It doesn’t make a difference…

I thoroughly enjoyed Martin Widlake’s post about a “simple” problem – and how you should never take anything for granted when trying to solve a performance problem.

As I read through Martin’s post, one thing kept jumping out at me.  This was a large system, with lots of controls and a full test system to boot, and yet I wondered why and how this structural difference came to be between the test and production system.

Not only was the column order different, but so was the object name.

And so, why?

Martin’s comments seemed to echo responses I’ve heard in the past when technical managers were confronted with questions about differences between test and production:

“Ignore the difference in name, that was an artifact of the test environment creation, the key thing is the primary key has a different column order. The DBAs had implemented the table wrong {I’m not blaming them, sometimes stuff just happens OK?}.”

To me, this gets at a philosophical or policy decision – why would you allow your production and test environments have differences?  Do you say that the differences “won’t make a difference”?

Clearly in this case, one of these differences invalidated testing and caused performance problems in production.

Which differences are important?  Which are avoidable?  If you’re going to allow differences how will you account for them?  How will you account for their impact?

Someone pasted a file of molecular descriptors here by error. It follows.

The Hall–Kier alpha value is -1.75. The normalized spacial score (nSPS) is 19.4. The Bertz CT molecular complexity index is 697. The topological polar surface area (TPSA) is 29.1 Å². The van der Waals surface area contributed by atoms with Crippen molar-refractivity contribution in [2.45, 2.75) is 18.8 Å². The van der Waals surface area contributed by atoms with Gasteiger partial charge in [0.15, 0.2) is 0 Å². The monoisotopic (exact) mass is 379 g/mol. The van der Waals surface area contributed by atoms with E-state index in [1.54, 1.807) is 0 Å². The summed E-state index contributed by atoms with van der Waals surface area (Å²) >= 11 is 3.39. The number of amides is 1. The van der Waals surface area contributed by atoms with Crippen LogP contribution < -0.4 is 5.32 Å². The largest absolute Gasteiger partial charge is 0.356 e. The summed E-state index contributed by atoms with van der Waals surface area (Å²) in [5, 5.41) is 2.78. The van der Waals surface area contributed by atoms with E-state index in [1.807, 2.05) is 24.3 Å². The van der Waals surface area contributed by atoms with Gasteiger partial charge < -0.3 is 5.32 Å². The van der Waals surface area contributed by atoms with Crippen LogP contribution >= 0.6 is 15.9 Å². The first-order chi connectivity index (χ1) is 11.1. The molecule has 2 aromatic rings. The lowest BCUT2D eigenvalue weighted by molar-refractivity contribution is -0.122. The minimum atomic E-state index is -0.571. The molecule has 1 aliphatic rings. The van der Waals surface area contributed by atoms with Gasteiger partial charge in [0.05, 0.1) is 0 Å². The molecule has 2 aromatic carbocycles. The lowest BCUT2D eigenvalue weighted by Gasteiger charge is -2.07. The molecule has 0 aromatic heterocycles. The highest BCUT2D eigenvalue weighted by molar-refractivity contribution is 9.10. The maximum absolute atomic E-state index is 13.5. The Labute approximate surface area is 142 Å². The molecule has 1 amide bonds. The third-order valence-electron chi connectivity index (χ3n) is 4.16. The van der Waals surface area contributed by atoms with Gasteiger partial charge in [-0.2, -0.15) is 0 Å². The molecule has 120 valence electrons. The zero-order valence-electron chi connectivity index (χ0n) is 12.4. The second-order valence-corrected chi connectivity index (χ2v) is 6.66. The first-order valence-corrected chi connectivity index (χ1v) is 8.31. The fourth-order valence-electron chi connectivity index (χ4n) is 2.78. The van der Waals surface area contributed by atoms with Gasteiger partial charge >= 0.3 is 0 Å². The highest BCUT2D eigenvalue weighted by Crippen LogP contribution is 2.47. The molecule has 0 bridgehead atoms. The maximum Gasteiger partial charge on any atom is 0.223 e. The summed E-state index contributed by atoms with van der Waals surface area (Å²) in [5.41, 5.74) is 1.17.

Is there a way to prevent avoidable differences?  How creative can you be in removing differences?  How hard is it to eliminate differences after you discover them?

The reason I obsess about these things is that I like assuming that test and production are the same – that any differences are clearly ignorable OR unavoidable.

I like the fact that when I say that I’ve tested something in the test environment that it will work the same way in production.  If not, then I start to question to validity of my tests – and I don’t like to explain why I’m wasting time running tests that have limited applicability or come out with false and misleading conclusions…

I have ideas on how to minimize these differences and reduce administrative overhead along the way – and I’ll be presenting many of these ideas at ODTUG during the Sunday Symposium.

I’d be happy to share some of those ideas here as well as hear about things that have worked for others…